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Access For All

by glynch — last modified 11 Sep, 2015 09:08 AM

Church-led project opens lovely stretch of Dorset riverside to mobility impaired visitors for first time.

Access For All

Bishop Nicholas and Canon Chris Tebbutt enjoy some of the River Stour’s rich bounty of wildlife

A partnership between Church, school and the community has seen a beautiful stretch of the River Stour in Canford Magna opened to visitors with mobility impairments for the first time. 

The Kingfisher Riverside Project brought together Canford Magna Parish Church and Canford School to open an accessible viewing platform next to the school’s boathouse, enabling everyone to enjoy the wildlife regardless of their level of physical ability. RSPB is helping co-ordinate a team of volunteers to survey the natural history of the area and welcome visitors with guided walks and wildlife talks on the platform, while the Parish will provide teas to visiting groups. 

The boathouse is an active area for the school and only open to disability-focused groups who have booked their visit with the Project administrator at other times.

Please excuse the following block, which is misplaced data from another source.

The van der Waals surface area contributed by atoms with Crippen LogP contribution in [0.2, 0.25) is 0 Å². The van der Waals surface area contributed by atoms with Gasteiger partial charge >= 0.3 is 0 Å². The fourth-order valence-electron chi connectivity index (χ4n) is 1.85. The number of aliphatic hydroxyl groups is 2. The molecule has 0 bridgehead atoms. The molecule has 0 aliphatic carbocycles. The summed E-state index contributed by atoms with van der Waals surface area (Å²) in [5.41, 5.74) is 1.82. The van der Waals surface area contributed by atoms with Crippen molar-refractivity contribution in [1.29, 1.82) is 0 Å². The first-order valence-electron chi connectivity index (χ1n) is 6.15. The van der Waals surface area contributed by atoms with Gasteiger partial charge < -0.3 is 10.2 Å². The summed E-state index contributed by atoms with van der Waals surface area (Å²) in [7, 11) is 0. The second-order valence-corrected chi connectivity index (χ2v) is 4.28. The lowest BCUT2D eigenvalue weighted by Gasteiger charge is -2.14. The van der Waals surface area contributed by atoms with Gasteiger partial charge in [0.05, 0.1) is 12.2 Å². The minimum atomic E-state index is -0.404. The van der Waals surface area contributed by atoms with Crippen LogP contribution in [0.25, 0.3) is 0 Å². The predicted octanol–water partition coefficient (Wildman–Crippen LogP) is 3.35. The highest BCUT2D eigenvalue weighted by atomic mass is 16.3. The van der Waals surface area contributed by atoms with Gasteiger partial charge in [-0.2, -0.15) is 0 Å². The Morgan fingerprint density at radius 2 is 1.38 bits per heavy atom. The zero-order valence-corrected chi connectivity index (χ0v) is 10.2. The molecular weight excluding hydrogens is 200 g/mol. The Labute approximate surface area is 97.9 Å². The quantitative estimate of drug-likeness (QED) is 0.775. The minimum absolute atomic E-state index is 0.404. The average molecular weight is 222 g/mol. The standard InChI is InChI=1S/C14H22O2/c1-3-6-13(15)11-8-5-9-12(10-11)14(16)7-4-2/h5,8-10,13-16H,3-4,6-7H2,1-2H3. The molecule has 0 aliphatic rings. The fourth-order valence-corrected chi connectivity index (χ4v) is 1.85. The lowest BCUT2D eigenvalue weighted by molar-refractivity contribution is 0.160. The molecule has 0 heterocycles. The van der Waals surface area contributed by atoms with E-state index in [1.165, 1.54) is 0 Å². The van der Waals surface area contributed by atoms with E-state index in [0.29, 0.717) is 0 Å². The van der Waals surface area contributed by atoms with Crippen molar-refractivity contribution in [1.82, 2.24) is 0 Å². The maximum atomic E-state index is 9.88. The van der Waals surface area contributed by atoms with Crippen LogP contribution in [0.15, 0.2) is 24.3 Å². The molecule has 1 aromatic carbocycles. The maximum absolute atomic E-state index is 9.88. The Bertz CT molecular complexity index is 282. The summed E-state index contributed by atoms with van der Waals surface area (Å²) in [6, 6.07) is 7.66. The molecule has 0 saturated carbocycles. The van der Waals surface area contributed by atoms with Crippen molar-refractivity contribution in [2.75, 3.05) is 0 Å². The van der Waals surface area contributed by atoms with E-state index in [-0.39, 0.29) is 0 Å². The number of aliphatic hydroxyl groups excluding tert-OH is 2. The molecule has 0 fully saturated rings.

The Bishop of Salisbury, the Right Revd Nicholas Holtam, helped launch the project, and said, “This project enables the diversity of God’s creation to be enjoyed by the wonderful diversity God has created in humanity.”

Canon Chris Tebbutt, Team Rector of Canford Magna, added, “The idea behind Kingfisher is to make everything God and all he has given us accessible to everyone. The project boosts inclusion, wellbeing, our environment and, at its best, our spirituality.”

Ben Vessey, Headmaster of Canford School, underscored the school’s support for the project, saying, “We are part of the Canford community and that means serving the wider community. It is exciting to do something as tangible as this, and pupils will get involved in supporting disabled visitors.”

Claire Young of the Royal Society for the Protection of Birds (RSPB) outlined the rich range of wildlife on this stretch of the River Stour.

“The Kingfisher, for which the project is named, is one of a rich variety of birds active on this part of the river”, said Claire “there are also buzzards, Little Grebes, elegant Little Egrets as well as the more common ducks and swans. We also have otters around dawn and dusk, which were once very rare, water voles which make a distinctive plop when they jump into the river, and a riot of insects and butterflies.”

Learn more about the project or volunteer to help with visitors and teas at

More photos from the launch are available here.

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